Somewhere along here I spotted Charlie in front of me looking good. It was amazing you did not seem to keep anyone in sight for long as there were always so many runners and you were always changing places at water points or whatever. So all I could remember of Charlie is that she was behind some Red Indians and then she was gone! By now I had stopped crowd spotting to find Mike and Neil and it seems they were always behind me. I was pleased to see we were on the back stretch and other runners including the clean up vehicles were heading in the opposite direction. I was just concentrating on getting to the end. I was half way along Victoria Embankment before I really appreciated where I was. I was keen to find a clock for the time – my watch had given up on me during the 10th mile, so was pleased to see Big Ben. When I saw a picture afterwards of Neil below Big Ben I could tell Mike had already gone past by then. It was good to turn the corner onto Birdcage Walk and head ‘down’ it. There were not quite so many runners together now. It seemed almost torture to see the signs saying 800m to go, then 600m and then 400 and at last the three finishing boxes. I was really pleased to get there. Phoned Mike to tell him I had finished but did not get through. Neil contacted Jan in Australia to find out where I was!! She said I had finished! I had my photo taken, collected my goodie bag and my kit bag which was near the end of the line of trailers. I was very pleased to find the apple in my goodie bad, as did many other runners it seems judging by the pink lady stickers that now littered the ground. I eventually made my way to the Piccadilly changing area which was a partitioned off parking area with nothing in it to sit on or put your things on. Went off to the meeting area where I messaged Neil where I was – it seemed to be ages before we met up. At first we thought we would go and meet the other Zimbabwean runners at a pub in Pall Mall but when we looked at all the people and the time we had before catching our trains home we decided not to. At the tube station it seemed unfair to have to walk down the stairs! At Charing Cross it was so full that they stopped letting people down for a while onto the platforms. Kat and I waited at Liverpool Station for Mike and Neil to collect our bags from our accommodation – a man came up and congratulated me and proceeded to tell me he had run 10 London Marathons in just over 3 hrs. He was really chuffed to talk to someone who had done it today.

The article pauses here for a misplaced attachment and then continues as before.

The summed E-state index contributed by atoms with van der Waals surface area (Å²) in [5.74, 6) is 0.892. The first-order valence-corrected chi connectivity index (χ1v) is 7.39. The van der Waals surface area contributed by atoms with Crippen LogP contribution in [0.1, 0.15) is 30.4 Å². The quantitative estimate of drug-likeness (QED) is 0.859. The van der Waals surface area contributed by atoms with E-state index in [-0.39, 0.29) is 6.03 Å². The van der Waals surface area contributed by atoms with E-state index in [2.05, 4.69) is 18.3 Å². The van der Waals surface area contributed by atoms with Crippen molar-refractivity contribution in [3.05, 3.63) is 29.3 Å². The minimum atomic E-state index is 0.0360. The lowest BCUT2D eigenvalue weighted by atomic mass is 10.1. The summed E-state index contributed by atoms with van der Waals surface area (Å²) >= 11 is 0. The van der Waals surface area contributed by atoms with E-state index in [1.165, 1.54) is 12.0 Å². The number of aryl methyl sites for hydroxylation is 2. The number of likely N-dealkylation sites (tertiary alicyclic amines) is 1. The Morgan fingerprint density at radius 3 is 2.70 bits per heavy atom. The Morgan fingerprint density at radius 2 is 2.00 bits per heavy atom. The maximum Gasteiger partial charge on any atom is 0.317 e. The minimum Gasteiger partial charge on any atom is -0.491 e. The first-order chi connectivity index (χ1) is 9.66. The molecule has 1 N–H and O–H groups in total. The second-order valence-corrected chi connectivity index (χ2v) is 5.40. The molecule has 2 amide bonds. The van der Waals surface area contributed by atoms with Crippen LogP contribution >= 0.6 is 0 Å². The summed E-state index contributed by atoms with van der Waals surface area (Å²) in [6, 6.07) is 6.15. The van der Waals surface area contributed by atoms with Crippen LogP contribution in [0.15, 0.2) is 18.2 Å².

When we arrived at Waterloo the train to Yeovil was also very full mainly, it seemed with runners going home – their London Marathon bags, T-shirts and medals were give aways not to mention how stiffly some of them walked getting on and off the train.

We were home by 9pm and then at last could have a nice bath and get ‘human again’ as I say after running a marathon.

My time was 4hr43.22min. I found it tough but am very pleased I had the opportunity to do one more marathon and that was the London one.

Thank you all at Maiden Newton Runners for giving me the opportunity to complete one of the goals in my life and to my family and friends for all their encouragement and support.

Wednesday, May 05, 2010

North Dorset Marathan in the words of Dave Webb

North Dorset Villages Marathon 2 May 2010

Standing at the starting line at 8.30 on a blustery Sunday morning there were 2 things making me uncomfortable. One was the sight of two of my fellow runners snogging like teenagers at a bus stop. The other was the creeping feeling that I needed another wee. This year there seemed to be more competitors and fewer toilets. The best thing to do was to start running.

I didn’t have a good experience here last year. I’d had a bad cold for several weeks beforehand, it was too warm, and I ran out of steam far too early. So I was pleased to settle into a comfortable pace, do the first mile in 7.15, not far from my target of 7.20, and tuck in behind a small group to shelter from the wind. I did have a cold again in the week before, but didn’t feel too bad, and had deployed a secret anti-snot weapon, namely peppermint oil. A drop rubbed into the bone behind each ear, and a drop in each nostril seemed to do the trick, though the other runners in the changing room probably thought I needed a drug test.

There were quite a few people on the streets of Stalbridge, where I don’t suppose there is much entertainment, and they gave us plenty of encouragement. As we left the town I was running near someone who seemed to be treating the race as the chance to perform a chemistry experiment. In the first few hundred yards I had stepped over 2 strange bags of orange gunge, which had fallen from a pouch in the back of his shirt. He seemed to have plenty more such bags about his person, as well as a number of bottles of fluid. At the 6 mile drink stop he spent some time gathering containers of water and pouring them into different bottles, which he then secreted in the back of his shorts. A little later he extracted another pouch of the orange gunge, bit the top off and spat it on my feet. I decided to get ahead of him before he got out his Bunsen burner.